WASHINGTON ―In a break with recent history, the U.S. military is weighing whether to withhold the Truman Carrier Strike Group from deploying to the Middle East, opting instead to keep the carrier in the Mediterranean and the European theater.
Three defense officials with knowledge of the deliberations said the move would be a response to Russian activities in the region and aligns with the new National Defense Strategy that calls on the military to be less operationally predictable.
No decision has been made yet, but the move is “under discussion,” according to one defense official, who spoke on background to discuss internal deliberations.
Keeping the Norfolk, Virginia-based Truman in Europe, forgoing a trip through the Suez Canal and into U.S. Central Command territory, would be a major departure from the normal rotational presence missions the Navy has conducted since Operation Desert Storm, in which a trip through “The Ditch” is almost a foregone conclusion. But the move would track with a renewed focus on great power competition as the military seeks new ways to employ its forces to meet what it sees as a rising challenge from Russia and China.
The National Defense Strategy outlines a world where great power competition, not terrorism, is the driving factor for the Pentagon.
The plan, which is being weighed at the highest levels of the military, would serve both to reassure allies nervous about what they perceive as an increasingly assertive Russian presence in the region and would free up other U.S. assets to perform patrols in hot spots such as the Baltic and the Black Sea, said Jerry Hendrix, a retired Navy captain and analyst with the Center for a New American Security.
“Nothing says ‘I love you’ quite like a carrier,” Hendrix said.
It would also serve as an imposing reminder of President Donald Trump’s warning to Syrian President Bashar Assad that any further use of chemical weapons against civilian populations in Syria would be met with renewed strikes.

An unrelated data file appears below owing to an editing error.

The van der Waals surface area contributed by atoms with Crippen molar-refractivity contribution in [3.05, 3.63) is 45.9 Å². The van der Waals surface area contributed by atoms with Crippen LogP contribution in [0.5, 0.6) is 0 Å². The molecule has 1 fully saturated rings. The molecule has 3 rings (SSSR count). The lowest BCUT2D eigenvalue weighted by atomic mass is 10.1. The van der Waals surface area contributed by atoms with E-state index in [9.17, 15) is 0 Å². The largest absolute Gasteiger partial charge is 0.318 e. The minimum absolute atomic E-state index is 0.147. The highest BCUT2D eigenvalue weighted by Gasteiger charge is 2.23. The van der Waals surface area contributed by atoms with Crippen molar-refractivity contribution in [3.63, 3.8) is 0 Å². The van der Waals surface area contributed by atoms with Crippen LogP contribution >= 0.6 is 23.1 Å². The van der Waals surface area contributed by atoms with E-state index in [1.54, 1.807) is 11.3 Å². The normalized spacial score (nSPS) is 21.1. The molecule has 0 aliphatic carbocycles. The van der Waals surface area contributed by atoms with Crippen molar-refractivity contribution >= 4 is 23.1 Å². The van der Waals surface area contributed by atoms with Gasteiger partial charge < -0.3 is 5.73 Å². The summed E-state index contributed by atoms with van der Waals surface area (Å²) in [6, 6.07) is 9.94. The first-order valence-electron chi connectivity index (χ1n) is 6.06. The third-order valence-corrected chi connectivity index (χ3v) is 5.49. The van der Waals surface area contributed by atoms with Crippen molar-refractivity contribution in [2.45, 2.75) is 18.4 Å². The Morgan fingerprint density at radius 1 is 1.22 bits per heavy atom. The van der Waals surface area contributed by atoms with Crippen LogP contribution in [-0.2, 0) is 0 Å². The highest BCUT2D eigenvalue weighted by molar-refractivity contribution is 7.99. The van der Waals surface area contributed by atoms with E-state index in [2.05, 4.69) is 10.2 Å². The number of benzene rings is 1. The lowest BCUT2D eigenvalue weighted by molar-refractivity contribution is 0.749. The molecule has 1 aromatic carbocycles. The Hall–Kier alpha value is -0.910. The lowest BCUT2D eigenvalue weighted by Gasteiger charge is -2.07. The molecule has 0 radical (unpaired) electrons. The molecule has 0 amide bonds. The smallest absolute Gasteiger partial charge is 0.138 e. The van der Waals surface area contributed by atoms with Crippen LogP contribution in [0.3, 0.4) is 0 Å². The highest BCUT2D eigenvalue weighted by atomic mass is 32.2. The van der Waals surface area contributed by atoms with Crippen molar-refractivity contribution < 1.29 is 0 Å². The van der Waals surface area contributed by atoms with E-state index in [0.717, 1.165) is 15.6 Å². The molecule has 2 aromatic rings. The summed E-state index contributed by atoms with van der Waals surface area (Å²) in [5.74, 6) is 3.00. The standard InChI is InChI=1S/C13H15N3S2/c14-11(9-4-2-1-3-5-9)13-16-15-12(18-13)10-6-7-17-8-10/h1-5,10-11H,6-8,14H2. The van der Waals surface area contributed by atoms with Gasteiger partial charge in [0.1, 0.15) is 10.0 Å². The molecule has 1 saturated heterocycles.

Truman entered U.S. 6th Fleet this week after departing Norfolk on April 11.
A dedicated Europe deployment for a carrier strike group would be remarkable but U.S. carriers have been more active in the Mediterranean in recent months. Truman conducted strikes on the Islamic State group in Syria from the Mediterranean Sea during its 2016 deployment, as did the George H.W. Bush in 2017.
The military has been increasingly willing to stomach gaps in carrier presence in the Arabian Gulf and the surrounding region. Beginning in 2015, the Gulf has intermittently been without a carrier strike group for months at a time as land-based aircraft have backfilled the strikes on ISIS targets.
Keeping a carrier close to Russian strategic interests also tracks closely with the Defense Department’s recently released National Defense Strategy that declared that “inter-state strategic competition, not terrorism, is now the primary concern in U.S. national security.”
Defense Secretary Jim Mattis, in testimony April 12 before the House Armed Services Committee, hinted that his department was looking to shake up how it employed its carrier strike groups.
In recent years the Navy saw its rotational deployments skyrocket from six months to as many as 10 months as it met onerous presence demands for combatant commanders, including Mattis, who as the head of CENTCOM employed two carriers in the Arabian Gulf between 2011 and 2013. That requirement sent the Navy spiraling into a readiness ditch that it has struggled to dig out of ever since.
Now, Mattis is looking at ways to move away from the standard carrier presence rotations and into a less rigid model.
“The way you do this is we ensure that preparation for great power competition drives not simply a rotational schedule that allows me to tell you, three years from now, which aircraft carrier will be where in the world,” Mattis told lawmakers. “That’s a great way to run a shipping line. It’s no way to run a navy.
Mattis said the schedules for carriers were going to be less regimented and could include shorter deployments that take less of a toll on the big decks and their escort.
“When we send them out, it may be for a shorter deployment. There will be three carriers in the South China Sea today, and then, two weeks from now, there’s only one there, and two of them are in the Indian Ocean,” Mattis said.
“They’ll be home at the end of a 90-day deployment. They will not have spent eight months at sea, and we are going to have a force more ready to surge and deal with the high-end warfare as a result, without breaking the families, the maintenance cycles ― we’ll actually enhance the training time.”